by Theresa Curtis-Diggs
There is a small house that sits on a plot of land in which I live. It is a chunk of earth and I think I own it. There is a patch of Garden in which nothing grows; in fact this Garden can be defined by the paradox of her absence of green, resistant and rebellious within an ocean of life.
She does not respond to my gardening demands; it seems she has another agenda. This is certainly curious. So, plopping down on her soft skin I begin to wonder and while sitting there in reverie I ponder her and her Earth language. Can we translate the song with which she calls us …is this possible or am I nuts? I request a conversation with her about her stubborn barrenness, and somehow believe she has something she wants to say. In which tongue-less language might she dialogue? I realize that we cannot endlessly identify her with measurements and reductionism any longer if she is to agree to befriend us. I wish us to settle into accepting more primitive and receptive ways of recognizing life and thereby come to honor all Otherness more intimately. Who is she, this gardenless garden; what does she need or want? I will lie here on her gentle belly, and listen. Listen.
Continue reading "Wild Lessons from Herstory"
by Theresa C. Dintino
Because we forgot how to console ourselves, because we forgot our connection to the earth, to the sky, to the smallest cell within us, the most encompassing black hole surrounding us—because of this, we know despair.
Once, we walked to Newgrange. Once we knew, the snow crunching for miles beneath our feet, we knew how important it is to remember —to remind ourselves, to experience rebirth and so, believe again.
I laughed when I wrote this. I, who had only just decided to walk into the river. I who was so cold, so cold—so alone—that to me, the water felt warm.
Continue reading "Yes, Virginia, There is a Newgrange"
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by Geraldine Charles
She condemned him
To Hunger —
But infinite, insatiable Hunger,
The agony of Hunger as a frenzy.
From Tales from Ovid, Ted Hughes
I set myself the task of writing about hunger and the Goddess without any clear idea of which Goddesses I would write of, but my Google search ("Goddess +hunger") quickly turned up Hel or Hela, certainly a Scandinavian Goddess but also connected to other northern European countries. And what a Goddess! It is likely that her name gave us the English “Hell”, for she is Queen of the Dead, and Goddess of the underworld; she dwells beneath the roots of the sacred world tree and, according to some tales, was given dominion over all nine worlds, sending those who die of sickness or old age to one or other of them. Half her body is blue/black (which reminds me immediately of the Cailleach Bheur, who is often depicted entirely blue). According to mythology, Hel’s dish is called Hungr and her knife Sullt (starvation).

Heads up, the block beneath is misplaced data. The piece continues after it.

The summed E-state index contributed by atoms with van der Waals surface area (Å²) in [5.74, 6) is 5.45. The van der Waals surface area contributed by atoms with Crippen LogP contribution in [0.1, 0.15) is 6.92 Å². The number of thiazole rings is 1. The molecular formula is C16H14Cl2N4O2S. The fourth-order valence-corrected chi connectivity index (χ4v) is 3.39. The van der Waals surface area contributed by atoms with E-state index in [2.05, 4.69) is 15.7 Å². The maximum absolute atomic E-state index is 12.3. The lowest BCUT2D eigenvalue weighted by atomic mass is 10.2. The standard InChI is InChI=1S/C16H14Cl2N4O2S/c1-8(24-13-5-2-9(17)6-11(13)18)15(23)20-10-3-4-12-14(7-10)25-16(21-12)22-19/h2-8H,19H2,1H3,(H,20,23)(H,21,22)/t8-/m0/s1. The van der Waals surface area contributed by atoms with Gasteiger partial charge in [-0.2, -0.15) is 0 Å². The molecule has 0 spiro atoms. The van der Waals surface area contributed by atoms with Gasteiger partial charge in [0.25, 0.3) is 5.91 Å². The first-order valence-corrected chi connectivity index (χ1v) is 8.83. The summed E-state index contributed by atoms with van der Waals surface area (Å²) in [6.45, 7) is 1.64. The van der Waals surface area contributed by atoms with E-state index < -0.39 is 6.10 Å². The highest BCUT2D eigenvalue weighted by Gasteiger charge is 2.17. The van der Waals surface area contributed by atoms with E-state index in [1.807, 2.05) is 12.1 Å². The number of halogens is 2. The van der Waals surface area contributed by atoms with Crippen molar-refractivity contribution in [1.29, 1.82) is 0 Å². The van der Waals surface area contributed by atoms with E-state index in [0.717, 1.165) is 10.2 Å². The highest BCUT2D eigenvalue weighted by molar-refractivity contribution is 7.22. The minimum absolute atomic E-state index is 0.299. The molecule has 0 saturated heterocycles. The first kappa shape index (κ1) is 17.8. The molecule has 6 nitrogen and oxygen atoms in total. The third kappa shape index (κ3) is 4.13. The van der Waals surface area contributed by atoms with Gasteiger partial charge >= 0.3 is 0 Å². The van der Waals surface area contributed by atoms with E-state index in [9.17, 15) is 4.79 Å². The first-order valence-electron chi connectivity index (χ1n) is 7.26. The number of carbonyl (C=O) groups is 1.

Continue reading "Hel’s Dish: some thoughts on hunger, anorexia and the Goddess"
by Theresa C. Dintino
Fascinating artifacts depicting beliefs about the Archetype of the Womb are bread ovens created in the shape of a pregnant human uterus, images of female hips as wide, encircling alchemical ovens and temples of worship that contain bread ovens as a focal point.
In the Neolithic Cucuteni culture of Eastern Europe we find profound illustrations of this concept. The Cucuteni culture (circa 4800-3500 BCE) located in areas of Romania, Russia where it is called Tripolye and Ukraine where it is Trypillia, was a pre-patriarchal culture that grew to enormous size and left a wealth of artifacts. Their ceramic pottery and designs are among the most elegant in human prehistory.
The largest Cucuteni village, Tal’noe, south of present day Kiev had up to 20,000 people and 1500 houses on 700 acres. Here, the earliest cultivation of cherry trees is found, as well as other orchards of fruit, and fields of cultivated grains. They raised cattle and pigs and engaged in hunting and fishing. Cucuteni villages were often circular with the tallest buildings positioned at the outer ring for protection from wild animals and a meeting place at the village center.
Continue reading "The Archetype of the Womb – Part II"
by Tiziana Stupia
In western Sicily, perched high on a steep mountain called Erice, once stood a magnificent and illustrious temple dedicated to the Goddess of Love, known successively as Astarte by the Phoenicians, Aphrodite by the Greeks, and Venus by the Romans. This temple stood for over a thousand years and a sacred fire always burnt from its enclosure, so brightly that sailors used it as a guiding beacon. It was here that the Priestesses of Venus served the Goddess with their bodies through the art of sacred prostitution, a spiritual practice that included the celebration of the sacred marriage rite. Today, sparse remains of this remarkable temple can be found in the Castello di Venere, a twelfth-century Norman castle incorporating some of the original foundations.
Continue reading "Salome re-awakens: Beltane at the Temple of Venus in Sicily"